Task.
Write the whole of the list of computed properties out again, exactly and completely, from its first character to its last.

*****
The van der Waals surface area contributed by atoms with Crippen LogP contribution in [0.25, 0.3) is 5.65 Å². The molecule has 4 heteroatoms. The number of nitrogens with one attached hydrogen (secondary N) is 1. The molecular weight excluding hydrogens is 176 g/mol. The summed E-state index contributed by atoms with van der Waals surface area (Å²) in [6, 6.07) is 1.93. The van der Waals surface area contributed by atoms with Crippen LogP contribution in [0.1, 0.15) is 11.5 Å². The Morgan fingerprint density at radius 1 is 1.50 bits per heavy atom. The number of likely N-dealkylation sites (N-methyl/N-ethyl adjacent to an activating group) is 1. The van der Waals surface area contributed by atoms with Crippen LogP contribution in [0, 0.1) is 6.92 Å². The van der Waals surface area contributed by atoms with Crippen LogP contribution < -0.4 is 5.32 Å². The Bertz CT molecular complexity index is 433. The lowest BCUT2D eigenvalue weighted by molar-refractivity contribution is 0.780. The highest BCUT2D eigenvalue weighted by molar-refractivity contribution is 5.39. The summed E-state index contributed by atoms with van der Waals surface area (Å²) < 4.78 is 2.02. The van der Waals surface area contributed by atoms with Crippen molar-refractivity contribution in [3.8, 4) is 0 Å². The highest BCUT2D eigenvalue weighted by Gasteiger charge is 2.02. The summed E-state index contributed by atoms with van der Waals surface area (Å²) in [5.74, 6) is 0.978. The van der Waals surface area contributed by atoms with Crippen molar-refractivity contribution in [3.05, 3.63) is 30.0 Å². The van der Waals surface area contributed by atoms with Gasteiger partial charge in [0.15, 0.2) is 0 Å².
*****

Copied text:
The van der Waals surface area contributed by atoms with Crippen LogP contribution in [0.25, 0.3) is 5.65 Å². The molecule has 4 heteroatoms. The number of nitrogens with one attached hydrogen (secondary N) is 1. The molecular weight excluding hydrogens is 176 g/mol. The summed E-state index contributed by atoms with van der Waals surface area (Å²) in [6, 6.07) is 1.93. The van der Waals surface area contributed by atoms with Crippen LogP contribution in [0.1, 0.15) is 11.5 Å². The Morgan fingerprint density at radius 1 is 1.50 bits per heavy atom. The number of likely N-dealkylation sites (N-methyl/N-ethyl adjacent to an activating group) is 1. The van der Waals surface area contributed by atoms with Crippen LogP contribution in [0, 0.1) is 6.92 Å². The van der Waals surface area contributed by atoms with Crippen LogP contribution < -0.4 is 5.32 Å². The Bertz CT molecular complexity index is 433. The lowest BCUT2D eigenvalue weighted by molar-refractivity contribution is 0.780. The highest BCUT2D eigenvalue weighted by molar-refractivity contribution is 5.39. The summed E-state index contributed by atoms with van der Waals surface area (Å²) < 4.78 is 2.02. The van der Waals surface area contributed by atoms with Crippen molar-refractivity contribution in [3.8, 4) is 0 Å². The highest BCUT2D eigenvalue weighted by Gasteiger charge is 2.02. The summed E-state index contributed by atoms with van der Waals surface area (Å²) in [5.74, 6) is 0.978. The van der Waals surface area contributed by atoms with Crippen molar-refractivity contribution in [3.05, 3.63) is 30.0 Å². The van der Waals surface area contributed by atoms with Gasteiger partial charge in [0.15, 0.2) is 0 Å².